Spectacled caiman facts for kids and adults, with pictures, video and in-depth information on behavior, diet and life-cycle. Discover a common crocodilian of Central and South America!
Spectacled Caiman Facts At A Glance
- Other Name(s): Common caiman, white caiman, brown caiman
- Scientific name: Caiman crocodilus
- Type of Animal: Reptile
- Animal Family: Alligatoridae
- Where Found: Central America, northern South America and the Caribbean
- Length: 8 to 2 m (5.9 to 6.6 ft.), male; 1.2 to 1.4 m (3.9 to 4.6 ft.), female
- Weight: 7 to 40 kg (15 to 88 lb.)
- Conservation Status: Least Concern
Other Interesting Spectacled Caiman Facts
- The species gets its name from the bony ridge between its eyes; this resembles a pair of spectacles.
- There are 3 subspecies (types) of spectacled caiman. They are differentiated by color, size and skull shape.
The spectacled caiman is a small to medium-sized crocodilian found in the Americas.
(Crocodilians are members of the order Crocodilia. This group of reptiles includes the ‘true’ crocodiles together with the caimans and alligators.)
- Baffled by terms such as ‘order’? Check out our guide to animal classification and all will become clear!
Watch the video below to get an idea of what a spectacled caiman looks like …
The spectacled caiman has a fairly broad, rounded snout. In addition to the spectacle-like ridge between the eyes, there is also a triangular ridge above each eye.
The species’ coloration varies between the three subspecies and also between different age ranges.
The skin of juveniles is typically a yellowish color and marked with darker blotches and bands. The color of mature individuals is typically grey-green, but can range from a dull orange to almost black. The markings of mature caimans are less pronounced than those of juveniles.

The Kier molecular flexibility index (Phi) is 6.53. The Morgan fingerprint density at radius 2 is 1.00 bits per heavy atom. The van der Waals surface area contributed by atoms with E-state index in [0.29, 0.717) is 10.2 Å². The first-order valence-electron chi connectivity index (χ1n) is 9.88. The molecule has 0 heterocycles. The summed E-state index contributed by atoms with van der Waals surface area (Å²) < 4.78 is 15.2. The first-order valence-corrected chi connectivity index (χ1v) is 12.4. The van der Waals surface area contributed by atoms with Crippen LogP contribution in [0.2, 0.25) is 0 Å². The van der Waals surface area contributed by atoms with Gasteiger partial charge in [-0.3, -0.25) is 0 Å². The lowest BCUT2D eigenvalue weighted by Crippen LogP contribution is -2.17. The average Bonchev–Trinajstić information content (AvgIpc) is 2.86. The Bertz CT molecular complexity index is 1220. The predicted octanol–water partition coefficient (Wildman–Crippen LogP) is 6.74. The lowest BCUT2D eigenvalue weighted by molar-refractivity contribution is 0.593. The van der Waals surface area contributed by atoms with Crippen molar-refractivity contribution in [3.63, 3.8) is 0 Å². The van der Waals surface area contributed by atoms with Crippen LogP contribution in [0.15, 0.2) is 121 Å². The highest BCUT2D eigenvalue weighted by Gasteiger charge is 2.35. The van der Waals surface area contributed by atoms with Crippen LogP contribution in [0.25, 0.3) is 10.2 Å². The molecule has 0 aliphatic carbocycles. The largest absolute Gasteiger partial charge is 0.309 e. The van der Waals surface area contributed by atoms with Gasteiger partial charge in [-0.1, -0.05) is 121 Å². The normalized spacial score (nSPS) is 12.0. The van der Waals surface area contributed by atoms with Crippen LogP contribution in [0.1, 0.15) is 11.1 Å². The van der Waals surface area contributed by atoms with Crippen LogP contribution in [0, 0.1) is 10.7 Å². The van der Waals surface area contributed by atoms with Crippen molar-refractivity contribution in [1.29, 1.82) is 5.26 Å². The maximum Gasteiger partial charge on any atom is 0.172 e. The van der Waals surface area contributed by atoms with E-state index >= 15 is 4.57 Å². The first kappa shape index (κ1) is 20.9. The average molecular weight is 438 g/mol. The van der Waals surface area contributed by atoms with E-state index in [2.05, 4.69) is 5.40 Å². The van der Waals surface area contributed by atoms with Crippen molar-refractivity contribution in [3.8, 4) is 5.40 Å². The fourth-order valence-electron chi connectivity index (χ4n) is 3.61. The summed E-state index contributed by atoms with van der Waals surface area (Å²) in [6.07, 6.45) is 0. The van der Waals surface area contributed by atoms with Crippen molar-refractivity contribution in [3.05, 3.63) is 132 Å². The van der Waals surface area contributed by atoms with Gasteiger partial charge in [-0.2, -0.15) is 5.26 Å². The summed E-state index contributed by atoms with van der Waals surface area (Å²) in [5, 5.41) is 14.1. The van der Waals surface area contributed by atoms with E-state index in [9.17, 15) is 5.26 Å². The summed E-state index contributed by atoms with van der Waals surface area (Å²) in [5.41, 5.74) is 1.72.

The spectacled caiman is also known to appear darker in cold weather. This is caused by the expansion of dark pigment contained within its skin cells.
Where is the Spectacled Caiman Found?
The spectacled caiman has the widest distribution range (i.e. the area in which it is found) of any crocodilian in the Americas.
The species is present in Central America, northern South America and parts of the Caribbean.
Spectacled Caiman Habitat
The spectacled caiman is typically found in humid tropical lowland regions. It has a higher tolerance to salt water than many other Crocodilians and is highly adaptable. This allows it to inhabit a wide variety of wetland ecosystems, including saltwater habitats such as estuarine lagoons.
The species tends to favor still water such as lakes, ponds and marshes but can also be found in slow-flowing rivers. It prefers habitats in which several different types of vegetation are present. The species may be found in both deep and shallow waters.
Spectacled Caiman Facts: Behavior
The spectacled caiman usually feeds at night. It is relatively inactive during the day, either basking on the shore to warm up or retreating to the water in order to escape the tropical heat.
(Like all reptiles, the spectacled caiman is ectothermic (cold-blooded). An ectotherm is unable to regulate its own body temperature, and is therefore reliant on its environment to attain the right temperature.)
In times of drought, the spectacled caiman may excavate a burrow in the mud into which it will retreat and enter a dormant state.
The species is generally solitary. Individuals usually stay within their home ranges throughout the year.
During the mating season the spectacled caiman becomes territorial and will aggressively defend its patch. During the dry season it is far more tolerant of other individuals and may occur in fairly dense concentrations.